For a while it seemed that American automobile manufacturers had forsaken power in the interest of better gas mileage. Then along came the Dodge Viper in 1992. The Viper redefined the American muscle car. It was a muscle car that handled!
That partially explains the roar you will soon be hearing coming from the Rose Hotel. The other half of the explanation is that the Nor Cal Viper Club will be here for its 20th anniversary gathering, and its members will occupy the entire garage with Vipers — and only Vipers.
It is the rare automobile that attracts this kind of devotion, particularly when it only dates back to 1992. The race-car styling and the throaty roar of mechanical power sucking the air for combustible oxygen are the telltale sight and sound of the Viper. Not bad for a car whose manufacturer almost ceased production because of financial problems. But in September 2010, Chrysler CEO Sergio Marchionne announced a new 2012 SRT Viper model.
All Vipers have V10 engines and 6-speed manual transmissions. The Viper is the brainchild of former Chrysler president, Bob Lutz. Lutz suggested to fellow company executive Tom Gale that the company should consider producing a modern Cobra, and a clay model was presented to Lutz a few months later. Initially produced in sheet metal, the car appeared as a concept at the North American International Auto Show in 1989. Public reaction was so enthusiastic that chief engineer Roy Sjoberg was directed to develop it as a limited production vehicle.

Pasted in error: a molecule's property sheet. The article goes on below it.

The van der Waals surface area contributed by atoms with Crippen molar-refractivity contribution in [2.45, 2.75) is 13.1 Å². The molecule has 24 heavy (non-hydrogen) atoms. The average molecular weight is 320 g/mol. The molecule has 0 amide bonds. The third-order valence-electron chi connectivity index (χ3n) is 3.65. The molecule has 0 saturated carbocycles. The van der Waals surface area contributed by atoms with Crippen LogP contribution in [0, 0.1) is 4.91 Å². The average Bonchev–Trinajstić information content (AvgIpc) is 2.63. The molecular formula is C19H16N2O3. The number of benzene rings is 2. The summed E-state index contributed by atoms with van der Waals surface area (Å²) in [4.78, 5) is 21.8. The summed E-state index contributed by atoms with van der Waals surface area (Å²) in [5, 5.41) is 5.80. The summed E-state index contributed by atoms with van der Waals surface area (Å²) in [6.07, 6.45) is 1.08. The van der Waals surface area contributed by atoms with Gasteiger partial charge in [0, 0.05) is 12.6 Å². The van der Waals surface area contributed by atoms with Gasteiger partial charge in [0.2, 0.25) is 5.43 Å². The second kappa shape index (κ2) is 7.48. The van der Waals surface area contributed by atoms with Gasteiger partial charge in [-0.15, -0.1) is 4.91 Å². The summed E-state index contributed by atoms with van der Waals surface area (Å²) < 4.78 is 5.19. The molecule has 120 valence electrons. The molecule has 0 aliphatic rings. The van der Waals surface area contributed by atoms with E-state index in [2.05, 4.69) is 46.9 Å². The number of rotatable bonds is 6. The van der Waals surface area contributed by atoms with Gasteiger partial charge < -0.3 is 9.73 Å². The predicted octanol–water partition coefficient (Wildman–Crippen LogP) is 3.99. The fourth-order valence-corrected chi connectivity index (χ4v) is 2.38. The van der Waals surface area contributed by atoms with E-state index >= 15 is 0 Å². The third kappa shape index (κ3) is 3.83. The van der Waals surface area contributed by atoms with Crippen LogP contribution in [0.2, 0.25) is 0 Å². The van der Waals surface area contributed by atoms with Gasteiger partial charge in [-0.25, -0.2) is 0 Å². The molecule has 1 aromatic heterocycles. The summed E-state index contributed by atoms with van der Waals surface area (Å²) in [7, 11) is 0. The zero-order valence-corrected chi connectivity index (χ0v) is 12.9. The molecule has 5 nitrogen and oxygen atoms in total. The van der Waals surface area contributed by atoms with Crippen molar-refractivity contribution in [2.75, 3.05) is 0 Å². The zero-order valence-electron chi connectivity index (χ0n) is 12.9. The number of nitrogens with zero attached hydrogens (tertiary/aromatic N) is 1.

Sjoberg selected 85 engineers to be members of the Viper development team. The team asked the then-Chrysler subsidiary Lamborghini to cast a prototype aluminum block based on Dodge’s V10 truck engine.
The latest iteration is the 5th generation of the Viper. It’s now powered by a 640-horsepower V-10, giving it a top speed of 206 mph, and retails for $100,000 to $140,000, depending upon options. That’s a lot of expensive and powerful hardware in The Rose Hotel garage.
NorCal Viper Club Celebrates 20th Anniversary
The Nor Cal Viper club first met in May 1994 at the Blackhawk Museum in Danville. Fourteen Vipers gathered for that historic first event. Bay Area resident Maurice Liang is the founding president, and has continued as president of the Nor Cal Viper Club for 20 years. Liang went on to found a national Viper club called the Viper Club of America in 1995, with the blessing of Dodge. In 2004, the Nor Cal club met again at the Blackhawk Museum for its 10th anniversary. In 2014, Liang founded a new international owners club, the Viper Owners Association (www.driveviper.com). Though only four months old, VOA has close to 1,700 members in 34 regions around the world. The Nor Cal Viper Club is the Northern California Region of the VOA, with more than 100 members in the Bay Area.
The NorCal Viper club is returning to Blackhawk on May 18th to celebrate its 20th anniversary, and chose the Rose Hotel as their headquarters hotel. Thirty-plus Vipers will fill the plaza in front of the museum, and more than 100 guests are expected, including several senior executives from Chrysler.
For more information, contact Maurice Liang at firstname.lastname@example.org.
Written by Mike Consol